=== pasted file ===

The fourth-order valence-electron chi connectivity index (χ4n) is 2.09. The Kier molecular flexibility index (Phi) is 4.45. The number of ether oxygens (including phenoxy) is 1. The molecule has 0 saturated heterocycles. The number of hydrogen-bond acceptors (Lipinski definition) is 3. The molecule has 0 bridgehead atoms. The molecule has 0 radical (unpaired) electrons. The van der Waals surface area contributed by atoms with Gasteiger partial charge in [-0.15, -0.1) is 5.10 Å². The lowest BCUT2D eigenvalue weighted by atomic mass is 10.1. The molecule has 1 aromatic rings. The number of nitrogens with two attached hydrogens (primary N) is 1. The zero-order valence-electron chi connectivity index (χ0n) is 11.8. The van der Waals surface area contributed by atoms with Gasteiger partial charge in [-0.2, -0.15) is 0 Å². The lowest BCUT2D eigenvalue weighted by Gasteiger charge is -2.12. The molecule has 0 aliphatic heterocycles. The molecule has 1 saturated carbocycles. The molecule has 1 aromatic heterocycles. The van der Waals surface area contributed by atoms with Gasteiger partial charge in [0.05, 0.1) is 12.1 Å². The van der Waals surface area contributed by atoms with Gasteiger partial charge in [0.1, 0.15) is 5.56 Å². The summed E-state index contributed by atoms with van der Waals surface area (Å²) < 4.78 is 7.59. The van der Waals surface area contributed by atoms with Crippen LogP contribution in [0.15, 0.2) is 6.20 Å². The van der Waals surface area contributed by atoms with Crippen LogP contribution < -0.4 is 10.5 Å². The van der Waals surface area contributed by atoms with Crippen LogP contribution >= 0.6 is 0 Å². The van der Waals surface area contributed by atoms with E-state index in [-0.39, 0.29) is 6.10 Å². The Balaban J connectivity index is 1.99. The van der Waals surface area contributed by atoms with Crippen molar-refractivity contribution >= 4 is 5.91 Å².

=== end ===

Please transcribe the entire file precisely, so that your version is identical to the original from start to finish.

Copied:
The fourth-order valence-electron chi connectivity index (χ4n) is 2.09. The Kier molecular flexibility index (Phi) is 4.45. The number of ether oxygens (including phenoxy) is 1. The molecule has 0 saturated heterocycles. The number of hydrogen-bond acceptors (Lipinski definition) is 3. The molecule has 0 bridgehead atoms. The molecule has 0 radical (unpaired) electrons. The van der Waals surface area contributed by atoms with Gasteiger partial charge in [-0.15, -0.1) is 5.10 Å². The lowest BCUT2D eigenvalue weighted by atomic mass is 10.1. The molecule has 1 aromatic rings. The number of nitrogens with two attached hydrogens (primary N) is 1. The zero-order valence-electron chi connectivity index (χ0n) is 11.8. The van der Waals surface area contributed by atoms with Gasteiger partial charge in [-0.2, -0.15) is 0 Å². The lowest BCUT2D eigenvalue weighted by Gasteiger charge is -2.12. The molecule has 0 aliphatic heterocycles. The molecule has 1 saturated carbocycles. The molecule has 1 aromatic heterocycles. The van der Waals surface area contributed by atoms with Gasteiger partial charge in [0.05, 0.1) is 12.1 Å². The van der Waals surface area contributed by atoms with Gasteiger partial charge in [0.1, 0.15) is 5.56 Å². The summed E-state index contributed by atoms with van der Waals surface area (Å²) < 4.78 is 7.59. The van der Waals surface area contributed by atoms with Crippen LogP contribution in [0.15, 0.2) is 6.20 Å². The van der Waals surface area contributed by atoms with Crippen LogP contribution < -0.4 is 10.5 Å². The van der Waals surface area contributed by atoms with Crippen LogP contribution >= 0.6 is 0 Å². The van der Waals surface area contributed by atoms with E-state index in [-0.39, 0.29) is 6.10 Å². The Balaban J connectivity index is 1.99. The van der Waals surface area contributed by atoms with Crippen molar-refractivity contribution >= 4 is 5.91 Å².